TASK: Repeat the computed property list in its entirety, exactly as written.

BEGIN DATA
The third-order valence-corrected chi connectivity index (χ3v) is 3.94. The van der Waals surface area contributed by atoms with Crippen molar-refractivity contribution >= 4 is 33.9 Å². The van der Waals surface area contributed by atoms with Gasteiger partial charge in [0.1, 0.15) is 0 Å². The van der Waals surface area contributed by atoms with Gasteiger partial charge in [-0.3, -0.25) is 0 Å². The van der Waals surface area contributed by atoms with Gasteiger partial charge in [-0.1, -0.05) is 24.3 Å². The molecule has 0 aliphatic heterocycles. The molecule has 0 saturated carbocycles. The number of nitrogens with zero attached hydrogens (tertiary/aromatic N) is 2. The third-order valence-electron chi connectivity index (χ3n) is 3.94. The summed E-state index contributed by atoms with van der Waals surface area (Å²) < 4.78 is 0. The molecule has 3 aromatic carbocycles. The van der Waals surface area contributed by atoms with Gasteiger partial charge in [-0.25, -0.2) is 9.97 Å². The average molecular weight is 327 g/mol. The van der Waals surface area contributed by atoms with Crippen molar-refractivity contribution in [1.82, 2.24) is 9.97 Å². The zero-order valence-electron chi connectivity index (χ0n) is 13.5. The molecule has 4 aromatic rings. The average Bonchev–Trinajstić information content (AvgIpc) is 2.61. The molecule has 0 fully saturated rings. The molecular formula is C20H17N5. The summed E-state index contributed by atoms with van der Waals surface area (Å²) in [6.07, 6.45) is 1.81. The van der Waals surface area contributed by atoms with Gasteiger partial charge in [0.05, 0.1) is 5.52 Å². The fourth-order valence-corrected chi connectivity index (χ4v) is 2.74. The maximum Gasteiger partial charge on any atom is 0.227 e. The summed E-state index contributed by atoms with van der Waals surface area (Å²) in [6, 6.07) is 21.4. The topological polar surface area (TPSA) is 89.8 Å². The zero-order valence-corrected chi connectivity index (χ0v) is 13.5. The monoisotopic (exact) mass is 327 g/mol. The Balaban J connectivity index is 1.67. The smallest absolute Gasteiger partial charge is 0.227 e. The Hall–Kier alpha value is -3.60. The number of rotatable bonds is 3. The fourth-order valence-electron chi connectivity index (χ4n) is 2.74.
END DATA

The third-order valence-corrected chi connectivity index (χ3v) is 3.94. The van der Waals surface area contributed by atoms with Crippen molar-refractivity contribution >= 4 is 33.9 Å². The van der Waals surface area contributed by atoms with Gasteiger partial charge in [0.1, 0.15) is 0 Å². The van der Waals surface area contributed by atoms with Gasteiger partial charge in [-0.3, -0.25) is 0 Å². The van der Waals surface area contributed by atoms with Gasteiger partial charge in [-0.1, -0.05) is 24.3 Å². The molecule has 0 aliphatic heterocycles. The molecule has 0 saturated carbocycles. The number of nitrogens with zero attached hydrogens (tertiary/aromatic N) is 2. The third-order valence-electron chi connectivity index (χ3n) is 3.94. The summed E-state index contributed by atoms with van der Waals surface area (Å²) < 4.78 is 0. The molecule has 3 aromatic carbocycles. The van der Waals surface area contributed by atoms with Gasteiger partial charge in [-0.25, -0.2) is 9.97 Å². The average molecular weight is 327 g/mol. The van der Waals surface area contributed by atoms with Crippen molar-refractivity contribution in [1.82, 2.24) is 9.97 Å². The zero-order valence-electron chi connectivity index (χ0n) is 13.5. The molecule has 4 aromatic rings. The average Bonchev–Trinajstić information content (AvgIpc) is 2.61. The molecule has 0 fully saturated rings. The molecular formula is C20H17N5. The summed E-state index contributed by atoms with van der Waals surface area (Å²) in [6.07, 6.45) is 1.81. The van der Waals surface area contributed by atoms with Gasteiger partial charge in [0.05, 0.1) is 5.52 Å². The fourth-order valence-corrected chi connectivity index (χ4v) is 2.74. The maximum Gasteiger partial charge on any atom is 0.227 e. The summed E-state index contributed by atoms with van der Waals surface area (Å²) in [6, 6.07) is 21.4. The topological polar surface area (TPSA) is 89.8 Å². The zero-order valence-corrected chi connectivity index (χ0v) is 13.5. The monoisotopic (exact) mass is 327 g/mol. The Balaban J connectivity index is 1.67. The smallest absolute Gasteiger partial charge is 0.227 e. The Hall–Kier alpha value is -3.60. The number of rotatable bonds is 3. The fourth-order valence-electron chi connectivity index (χ4n) is 2.74.